After all, the cost of living is constantly rising and challenging the increase or moving to a new insurer is likely to involve a lot of tedious paperwork and phone calls, and who has time for that?
If you take this approach towards your car premium, there is a good chance you will be overpaying by your third or fourth year. Many insurers offer a discounted price when you sign, but apply increases for the next two to three years.
The longer you stay with one insurer, the wider the gap will become between what you should and do pay and the bigger the insurer's profit margin will be. As an experiment, phone your insurer after getting a quote from a competitor - there's a good chance they will offer to reduce your premium.
Customers with similar addresses, financial history, vehicle usage and other risk factors can get widely differing premiums (in some cases, 50percent or more) from the same company. Here are some reasons for the gap between what you should be paying and what you are paying:
Your insurer has not adjusted your premiums enough to cater for changes in your risk profile. If you signed up with your insurer several years ago, your risk profile may have changed significantly. For example, you may have had a recent accident or been younger than 25. Rather than taking this into account, your insurer may have applied a steady increase to your premium each year.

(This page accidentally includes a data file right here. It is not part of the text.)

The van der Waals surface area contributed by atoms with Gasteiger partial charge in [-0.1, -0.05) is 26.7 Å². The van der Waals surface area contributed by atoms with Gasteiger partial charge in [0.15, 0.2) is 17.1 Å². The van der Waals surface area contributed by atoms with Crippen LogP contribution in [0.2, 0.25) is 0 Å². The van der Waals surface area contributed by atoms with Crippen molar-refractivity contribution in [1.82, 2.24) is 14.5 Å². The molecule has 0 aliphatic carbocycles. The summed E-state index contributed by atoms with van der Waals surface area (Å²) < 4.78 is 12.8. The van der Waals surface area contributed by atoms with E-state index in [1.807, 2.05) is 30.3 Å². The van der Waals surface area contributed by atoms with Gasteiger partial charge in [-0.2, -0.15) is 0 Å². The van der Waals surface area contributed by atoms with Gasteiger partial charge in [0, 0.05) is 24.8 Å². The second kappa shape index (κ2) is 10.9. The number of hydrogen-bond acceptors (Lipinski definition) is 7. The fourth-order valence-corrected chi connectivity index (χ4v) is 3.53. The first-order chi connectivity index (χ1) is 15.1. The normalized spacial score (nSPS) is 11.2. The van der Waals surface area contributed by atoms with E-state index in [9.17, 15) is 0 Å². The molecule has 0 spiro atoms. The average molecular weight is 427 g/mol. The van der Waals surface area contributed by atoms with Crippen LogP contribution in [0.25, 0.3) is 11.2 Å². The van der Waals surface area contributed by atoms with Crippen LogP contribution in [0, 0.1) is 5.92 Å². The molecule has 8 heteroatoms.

Most customers do not know what the fair price is for car insurance, especially when taking changing circumstances into account. Many people will assume that the annual premium increase is inevitable because it is linked to factors such as inflation or the foreign exchange rate. And although some of these arguments are valid, the depreciation in your car's value offsets some of the effects of inflation.
Insurers know they will always have an opportunity to try and change your mind before you switch. After several years with an insurer, and several rounds of annual premium increases, the price you are getting from your car insurer is almost certainly not the best price they can offer. Not only does the insurer know that most people will delay switching, they also know that there is an opportunity to change your mind when you resolve to move. When you phone in to say you are leaving, you'll often be offered a "special discount" to stay - which is the price you should have been paying all along.
The factors above are good reasons to get insurance cover from a provider that allows you to get quotes online, sign up online, and cancel instantly. Some next-generation insurance providers use smart technology and automated artificial intelligence processes to quote you and then apply a consistent approach when it's time for the annual increase.
If there is no opportunity for negotiation with a broker or a call centre agent, the insurer will be forced to offer you its best price when you join and throughout your relationship with the company. It will know that cancelling is as easy as pressing a button.
Sumarie Greybe is a co-founder of Naked, a next-generation insurance business.
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